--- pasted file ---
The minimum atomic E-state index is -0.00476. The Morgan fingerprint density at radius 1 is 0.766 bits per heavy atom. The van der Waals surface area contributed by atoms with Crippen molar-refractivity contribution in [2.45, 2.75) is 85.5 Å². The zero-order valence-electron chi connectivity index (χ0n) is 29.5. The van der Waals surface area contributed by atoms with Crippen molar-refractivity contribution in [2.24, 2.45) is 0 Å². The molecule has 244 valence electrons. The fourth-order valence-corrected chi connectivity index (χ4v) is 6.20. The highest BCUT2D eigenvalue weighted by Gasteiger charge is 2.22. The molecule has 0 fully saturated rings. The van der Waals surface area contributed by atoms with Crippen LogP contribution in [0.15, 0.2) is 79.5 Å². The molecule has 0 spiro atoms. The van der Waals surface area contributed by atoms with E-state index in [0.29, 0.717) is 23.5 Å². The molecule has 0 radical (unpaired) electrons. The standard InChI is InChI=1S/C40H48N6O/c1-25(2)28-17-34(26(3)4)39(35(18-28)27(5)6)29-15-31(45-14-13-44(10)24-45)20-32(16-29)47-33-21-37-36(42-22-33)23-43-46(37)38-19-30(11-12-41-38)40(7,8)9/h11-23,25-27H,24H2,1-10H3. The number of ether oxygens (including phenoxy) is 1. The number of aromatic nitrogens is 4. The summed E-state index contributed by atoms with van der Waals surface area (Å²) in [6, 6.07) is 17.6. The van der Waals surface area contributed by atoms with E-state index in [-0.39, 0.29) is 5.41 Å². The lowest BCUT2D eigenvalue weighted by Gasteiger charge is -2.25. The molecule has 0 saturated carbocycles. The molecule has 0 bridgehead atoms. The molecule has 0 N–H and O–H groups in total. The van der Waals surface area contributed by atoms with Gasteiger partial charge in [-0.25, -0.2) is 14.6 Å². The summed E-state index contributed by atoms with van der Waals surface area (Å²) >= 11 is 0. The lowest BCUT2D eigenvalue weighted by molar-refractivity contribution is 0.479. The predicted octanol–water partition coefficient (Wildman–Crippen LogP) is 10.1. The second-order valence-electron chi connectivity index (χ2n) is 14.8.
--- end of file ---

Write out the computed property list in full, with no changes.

The minimum atomic E-state index is -0.00476. The Morgan fingerprint density at radius 1 is 0.766 bits per heavy atom. The van der Waals surface area contributed by atoms with Crippen molar-refractivity contribution in [2.45, 2.75) is 85.5 Å². The zero-order valence-electron chi connectivity index (χ0n) is 29.5. The van der Waals surface area contributed by atoms with Crippen molar-refractivity contribution in [2.24, 2.45) is 0 Å². The molecule has 244 valence electrons. The fourth-order valence-corrected chi connectivity index (χ4v) is 6.20. The highest BCUT2D eigenvalue weighted by Gasteiger charge is 2.22. The molecule has 0 fully saturated rings. The van der Waals surface area contributed by atoms with Crippen LogP contribution in [0.15, 0.2) is 79.5 Å². The molecule has 0 spiro atoms. The van der Waals surface area contributed by atoms with E-state index in [0.29, 0.717) is 23.5 Å². The molecule has 0 radical (unpaired) electrons. The standard InChI is InChI=1S/C40H48N6O/c1-25(2)28-17-34(26(3)4)39(35(18-28)27(5)6)29-15-31(45-14-13-44(10)24-45)20-32(16-29)47-33-21-37-36(42-22-33)23-43-46(37)38-19-30(11-12-41-38)40(7,8)9/h11-23,25-27H,24H2,1-10H3. The number of ether oxygens (including phenoxy) is 1. The number of aromatic nitrogens is 4. The summed E-state index contributed by atoms with van der Waals surface area (Å²) in [6, 6.07) is 17.6. The van der Waals surface area contributed by atoms with E-state index in [-0.39, 0.29) is 5.41 Å². The lowest BCUT2D eigenvalue weighted by Gasteiger charge is -2.25. The molecule has 0 saturated carbocycles. The molecule has 0 bridgehead atoms. The molecule has 0 N–H and O–H groups in total. The van der Waals surface area contributed by atoms with Gasteiger partial charge in [-0.25, -0.2) is 14.6 Å². The summed E-state index contributed by atoms with van der Waals surface area (Å²) >= 11 is 0. The lowest BCUT2D eigenvalue weighted by molar-refractivity contribution is 0.479. The predicted octanol–water partition coefficient (Wildman–Crippen LogP) is 10.1. The second-order valence-electron chi connectivity index (χ2n) is 14.8.